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Our government divides, mismanages and misleads. This is disastrous for infection control, which requires locally managed, properly funded, locally coordinated public health services.
Dr Bing Jones
Sheffield Community Contact Tracers

Your report on the dreadful toll of Covid-19 from hospital-acquired infections quotes Jeremy Hunt asking whether the right infection control policies were in place. Sheer intransigence over the airborne nature of Covid-19 transmission on the part of the UK infection control authorities has ensured that they were not. Despite overwhelming evidence of aerosol spread of the virus, joint guidance just released from the British Infection Association, the Healthcare Infection Society, the Infection Prevention Society and the Royal College of Pathologists remains wedded to the now thoroughly debunked theory that aerosol spread only occurs during “aerosol generating procedures” (AGPs), and refuses to recommend high-grade FFP 2/3 masks for all staff, and good ventilation everywhere in our hospitals.

The notion of AGPs itself has now been comprehensively discredited, with the Lancet recently calling for the term to be abandoned, “as it is neither accurate … implies aerosol emission is only from specific procedures … [and] potentially misidentifies the source of infection risk”. The BMJ reported over a year ago that healthcare worker infection rates on general wards were more than double those in intensive care units (ICUs), with non-clinical hospitality staff having the highest rates of all (34.5%); yet only ICU staff have FFP3 masks. The BMJ reported in January that there had been 850 healthcare worker (HCW) deaths between March and December last year, with 52,000 NHS staff off sick with Covid.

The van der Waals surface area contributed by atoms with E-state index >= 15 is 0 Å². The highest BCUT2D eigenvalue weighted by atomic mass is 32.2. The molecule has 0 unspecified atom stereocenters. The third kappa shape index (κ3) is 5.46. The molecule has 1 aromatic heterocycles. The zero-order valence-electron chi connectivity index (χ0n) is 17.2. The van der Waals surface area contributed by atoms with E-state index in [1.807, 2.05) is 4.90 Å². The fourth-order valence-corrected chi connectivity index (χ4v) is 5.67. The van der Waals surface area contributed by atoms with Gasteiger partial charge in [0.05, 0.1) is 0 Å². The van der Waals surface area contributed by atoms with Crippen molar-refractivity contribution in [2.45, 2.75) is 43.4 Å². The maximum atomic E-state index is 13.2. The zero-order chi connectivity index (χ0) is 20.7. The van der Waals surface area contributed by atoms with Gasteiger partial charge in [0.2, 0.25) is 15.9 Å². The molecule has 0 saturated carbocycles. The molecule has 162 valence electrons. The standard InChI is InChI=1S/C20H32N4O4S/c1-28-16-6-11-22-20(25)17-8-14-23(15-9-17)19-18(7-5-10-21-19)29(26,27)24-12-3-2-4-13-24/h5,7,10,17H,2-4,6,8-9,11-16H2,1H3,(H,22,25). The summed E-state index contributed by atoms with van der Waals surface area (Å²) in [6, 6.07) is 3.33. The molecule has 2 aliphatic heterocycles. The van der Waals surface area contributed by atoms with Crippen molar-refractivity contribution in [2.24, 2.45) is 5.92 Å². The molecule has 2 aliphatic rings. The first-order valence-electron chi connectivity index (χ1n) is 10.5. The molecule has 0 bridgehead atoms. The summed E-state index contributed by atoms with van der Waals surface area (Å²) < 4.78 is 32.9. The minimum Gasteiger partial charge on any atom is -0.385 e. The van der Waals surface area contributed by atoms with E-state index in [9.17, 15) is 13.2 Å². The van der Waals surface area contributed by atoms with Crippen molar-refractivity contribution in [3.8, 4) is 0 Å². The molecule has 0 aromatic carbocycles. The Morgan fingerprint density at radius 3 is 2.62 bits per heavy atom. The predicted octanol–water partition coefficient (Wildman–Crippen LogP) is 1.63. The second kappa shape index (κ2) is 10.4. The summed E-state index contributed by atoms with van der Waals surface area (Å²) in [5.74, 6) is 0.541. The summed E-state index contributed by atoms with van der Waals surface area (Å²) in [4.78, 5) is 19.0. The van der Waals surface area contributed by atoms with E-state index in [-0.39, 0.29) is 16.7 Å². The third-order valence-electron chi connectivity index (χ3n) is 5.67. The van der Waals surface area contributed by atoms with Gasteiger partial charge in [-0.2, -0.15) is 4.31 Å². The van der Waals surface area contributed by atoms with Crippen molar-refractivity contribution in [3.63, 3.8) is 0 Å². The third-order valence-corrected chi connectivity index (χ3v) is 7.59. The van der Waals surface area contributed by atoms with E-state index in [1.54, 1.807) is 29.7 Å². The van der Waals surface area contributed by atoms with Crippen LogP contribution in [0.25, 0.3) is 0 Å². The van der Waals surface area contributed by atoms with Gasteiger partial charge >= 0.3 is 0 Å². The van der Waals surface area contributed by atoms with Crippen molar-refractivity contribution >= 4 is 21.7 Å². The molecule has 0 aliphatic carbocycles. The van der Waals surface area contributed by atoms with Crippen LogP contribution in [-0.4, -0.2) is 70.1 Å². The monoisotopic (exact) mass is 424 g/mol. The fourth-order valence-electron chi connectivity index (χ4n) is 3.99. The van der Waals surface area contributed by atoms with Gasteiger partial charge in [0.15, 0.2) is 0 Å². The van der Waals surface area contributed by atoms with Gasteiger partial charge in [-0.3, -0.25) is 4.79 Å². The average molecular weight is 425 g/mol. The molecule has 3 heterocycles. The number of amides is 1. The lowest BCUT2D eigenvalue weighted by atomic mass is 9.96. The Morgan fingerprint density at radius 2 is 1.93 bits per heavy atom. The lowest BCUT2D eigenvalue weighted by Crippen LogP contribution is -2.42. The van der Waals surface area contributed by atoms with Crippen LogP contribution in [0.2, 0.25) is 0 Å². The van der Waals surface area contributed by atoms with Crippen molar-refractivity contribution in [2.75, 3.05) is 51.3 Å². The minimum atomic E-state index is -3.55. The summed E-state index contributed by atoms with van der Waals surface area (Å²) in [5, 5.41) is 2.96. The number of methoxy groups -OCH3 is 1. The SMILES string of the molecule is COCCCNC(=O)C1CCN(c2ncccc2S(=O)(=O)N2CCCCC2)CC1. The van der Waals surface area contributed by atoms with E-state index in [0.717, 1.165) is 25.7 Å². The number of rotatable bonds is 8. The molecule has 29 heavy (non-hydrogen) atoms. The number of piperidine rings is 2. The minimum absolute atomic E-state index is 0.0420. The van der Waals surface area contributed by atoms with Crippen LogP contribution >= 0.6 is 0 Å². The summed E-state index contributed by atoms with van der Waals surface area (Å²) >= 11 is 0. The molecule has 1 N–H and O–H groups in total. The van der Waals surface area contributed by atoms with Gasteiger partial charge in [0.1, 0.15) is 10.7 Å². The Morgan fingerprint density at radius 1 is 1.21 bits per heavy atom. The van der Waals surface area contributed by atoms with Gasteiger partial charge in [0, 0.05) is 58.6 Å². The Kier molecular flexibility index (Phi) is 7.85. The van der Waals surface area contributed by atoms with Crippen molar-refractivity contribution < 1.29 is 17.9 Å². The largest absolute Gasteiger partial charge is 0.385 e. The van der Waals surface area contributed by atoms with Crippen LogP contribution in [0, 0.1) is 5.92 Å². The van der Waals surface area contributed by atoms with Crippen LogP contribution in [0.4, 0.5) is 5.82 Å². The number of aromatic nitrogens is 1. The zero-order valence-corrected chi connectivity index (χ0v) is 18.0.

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While it is not clear to what extent patients were infected by HCWs or by other patients carrying the virus, what is abundantly clear is that current infection control guidelines are failing to protect patients and staff, and are likely to have contributed to the thousands of patient and HCW deaths. How many more need to die before national guidelines are changed, and recommend proper protection against this airborne disease?
Dr Jonathan Fluxman
GP, London

The number of patients who died from hospital-acquired Covid-19 infection reveals the huge amount of damage done by the government’s poor response in December 2019/January 2020 to the initial outbreak of Covid-19 in China, by:
Their unwillingness to learn from the experience gained from identification of Sars and Mers in east Asia and the Middle East.
An overreliance on the treatment of symptoms as well as inadequate capacity in every area, the early abandonment of contact tracing, and subsequently following only this medical model of health for the first six months of the pandemic.
A lack of recognition of public health expertise in prevention and protection of communicable diseases that resided in local authorities across the UK and was already operating well in areas far away from Whitehall and London.

Public health had been moved out of the NHS into local authorities by the Cameron-led coalition. From 2010, local authorities suffered savage cuts to staff and services as the austerity imposed by George Osborne increased year on year. Sadly, public health is still poorly understood by the government, as its latest attempts to reform Public Health England demonstrate.
Dr Helen Lewis
Retired public health professional, Epsom, Surrey